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Inside the Lab Digital and computational pathology, Profession

Ring the Changes

Giovanni Lujan. Credit: Supplied by the interviewee

King Whitney Jr., personnel thought leader, said, “Change has a considerable psychological impact on the human mind. To the fearful, it is threatening because it means that things may get worse. To the hopeful, it is encouraging because things may get better. To the confident, it is inspiring because the challenge exists to make things better.”

Will 2024 bring big changes to your pathology lab? Perhaps it’s the year you’ll go fully digital – or introduce an automated sample reception system. Maybe NGS will move in house or you’ll select an AI algorithm to assist with some specific task.

With new systems come new processes to develop, new software to learn, and more time spent at computers. And it’s fair to say that’s not everyone’s bag. So, once the project has the green light and the install date is set, how do you bring the laboratory team on board with the change?

We posed this question to Giovanni Lujan, Director of Digital and Computational Pathology at Ohio State University (OSU). Falling very much into the “confident” category of the Whitney quote, he was hired by OSU in 2019 to help manage the transition to a 100 percent digital pathology workflow.

How (or why) did you become a digital pathology expert?
 

Back in 2016, when people were really beginning to talk about digital pathology, I started going to all the conferences and networking with people in the field. I wanted to know more. But there was no training available and very little literature. However, I picked up that Europe was more advanced in the digital field than the USA – so I set off for Europe!

The trip was self-funded initially, but eventually I received some sponsorship from vendors. I went and visited laboratories in places like the Netherlands and Spain. I learned all I could from them and saw pathologists, with my own eyes, signing out cases digitally. This was unheard of in the States. So I returned home super excited to try to achieve the same, and I was lucky enough to be hired by OSU.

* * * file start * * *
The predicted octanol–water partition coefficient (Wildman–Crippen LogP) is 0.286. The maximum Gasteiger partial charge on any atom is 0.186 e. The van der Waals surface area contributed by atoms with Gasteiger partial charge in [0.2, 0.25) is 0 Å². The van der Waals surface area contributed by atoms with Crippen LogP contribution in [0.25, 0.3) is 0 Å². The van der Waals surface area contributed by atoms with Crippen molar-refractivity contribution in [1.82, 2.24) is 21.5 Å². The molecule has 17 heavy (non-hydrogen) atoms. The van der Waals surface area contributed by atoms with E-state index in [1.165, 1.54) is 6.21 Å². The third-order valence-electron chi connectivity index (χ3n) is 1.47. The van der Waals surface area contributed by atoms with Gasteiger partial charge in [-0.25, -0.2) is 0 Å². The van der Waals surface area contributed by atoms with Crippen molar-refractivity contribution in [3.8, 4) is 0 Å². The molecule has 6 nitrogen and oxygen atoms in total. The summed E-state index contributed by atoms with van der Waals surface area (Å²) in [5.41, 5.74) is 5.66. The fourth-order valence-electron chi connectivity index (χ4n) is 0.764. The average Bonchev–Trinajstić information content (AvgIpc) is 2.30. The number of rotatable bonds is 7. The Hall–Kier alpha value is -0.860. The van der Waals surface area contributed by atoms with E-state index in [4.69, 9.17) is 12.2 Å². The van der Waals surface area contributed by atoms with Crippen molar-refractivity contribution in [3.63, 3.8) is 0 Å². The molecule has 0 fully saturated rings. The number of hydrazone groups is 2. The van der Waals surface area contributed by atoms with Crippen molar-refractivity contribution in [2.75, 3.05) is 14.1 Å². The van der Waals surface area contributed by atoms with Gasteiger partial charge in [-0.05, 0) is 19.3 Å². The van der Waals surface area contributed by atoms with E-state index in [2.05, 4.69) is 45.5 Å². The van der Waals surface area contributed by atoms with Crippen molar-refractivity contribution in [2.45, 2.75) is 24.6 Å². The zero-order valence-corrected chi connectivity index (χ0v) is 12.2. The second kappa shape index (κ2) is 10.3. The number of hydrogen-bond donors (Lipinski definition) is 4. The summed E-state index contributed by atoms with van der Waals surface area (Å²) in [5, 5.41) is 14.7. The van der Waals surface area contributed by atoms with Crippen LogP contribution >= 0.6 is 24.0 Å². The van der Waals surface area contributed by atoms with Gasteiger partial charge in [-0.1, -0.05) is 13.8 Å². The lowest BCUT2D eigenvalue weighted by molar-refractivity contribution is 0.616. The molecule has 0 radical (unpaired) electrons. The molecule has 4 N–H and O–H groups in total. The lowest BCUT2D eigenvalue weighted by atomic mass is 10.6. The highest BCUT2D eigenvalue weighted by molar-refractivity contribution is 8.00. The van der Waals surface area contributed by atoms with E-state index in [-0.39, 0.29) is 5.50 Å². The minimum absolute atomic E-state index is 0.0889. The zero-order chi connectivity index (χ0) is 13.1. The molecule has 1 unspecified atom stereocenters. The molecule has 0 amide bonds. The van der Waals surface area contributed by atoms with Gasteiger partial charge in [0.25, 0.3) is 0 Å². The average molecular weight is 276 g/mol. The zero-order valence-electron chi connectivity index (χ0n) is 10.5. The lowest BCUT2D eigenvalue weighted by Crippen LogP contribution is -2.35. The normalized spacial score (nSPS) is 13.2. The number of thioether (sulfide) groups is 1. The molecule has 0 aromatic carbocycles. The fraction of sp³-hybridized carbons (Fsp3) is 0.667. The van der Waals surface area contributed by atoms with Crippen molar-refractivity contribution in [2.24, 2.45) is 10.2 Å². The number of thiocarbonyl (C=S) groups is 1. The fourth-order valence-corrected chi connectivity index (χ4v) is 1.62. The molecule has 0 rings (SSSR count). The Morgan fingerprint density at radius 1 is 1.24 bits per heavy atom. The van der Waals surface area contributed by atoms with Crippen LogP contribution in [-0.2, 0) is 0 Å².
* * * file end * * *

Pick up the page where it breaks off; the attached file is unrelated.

Why do you think the OSU team were early adopters?
 

Because of the vision of our Chair, Wendy Frankel. She wanted to bring the center forward and was aware of digital pathology, but needed help from someone with the right “technology savvy” to make it happen. And so Anil Parwani joined the team as Vice Chair, bringing around 20 years’ experience with digital technologies. With the combination of Frankel’s vision and Parwani’s dream, OSU’s digital laboratory became a reality. In fact, Parwani was the first pathologist to sign out a case digitally in the US in March 2018. After some initial sluggish adoption, Parwani, knowing of my interest and enthusiasm, hired me as “fresh blood” to create some momentum around adoption of new technology.

What sort of resistance did you experience when implementing the change?
 

The main objections were: I’m very good at what I do, I’m very fast and efficient, and I don’t want to go back to being slow. So I didn’t see a fear of technology – more a fear of disruption to the workflow.

What were the other obstacles to digital implementation?
 

The main obstacle was the guidelines. In the labs I visited in Europe, the protocols came from the centralized governments – and pathologists were obliged to follow them. In the States, each institution issues its own guidelines for service provision and won’t implement new systems without the approval of the pathologists.

We can enforce a set of guidelines, if they have been approved by the US regulatory bodies as the standard of care. But digital pathology is not yet the standard of care. So the institution can’t make the use of digital pathology compulsory – it’s the pathologist’s choice.

How were the team brought on board with the changes?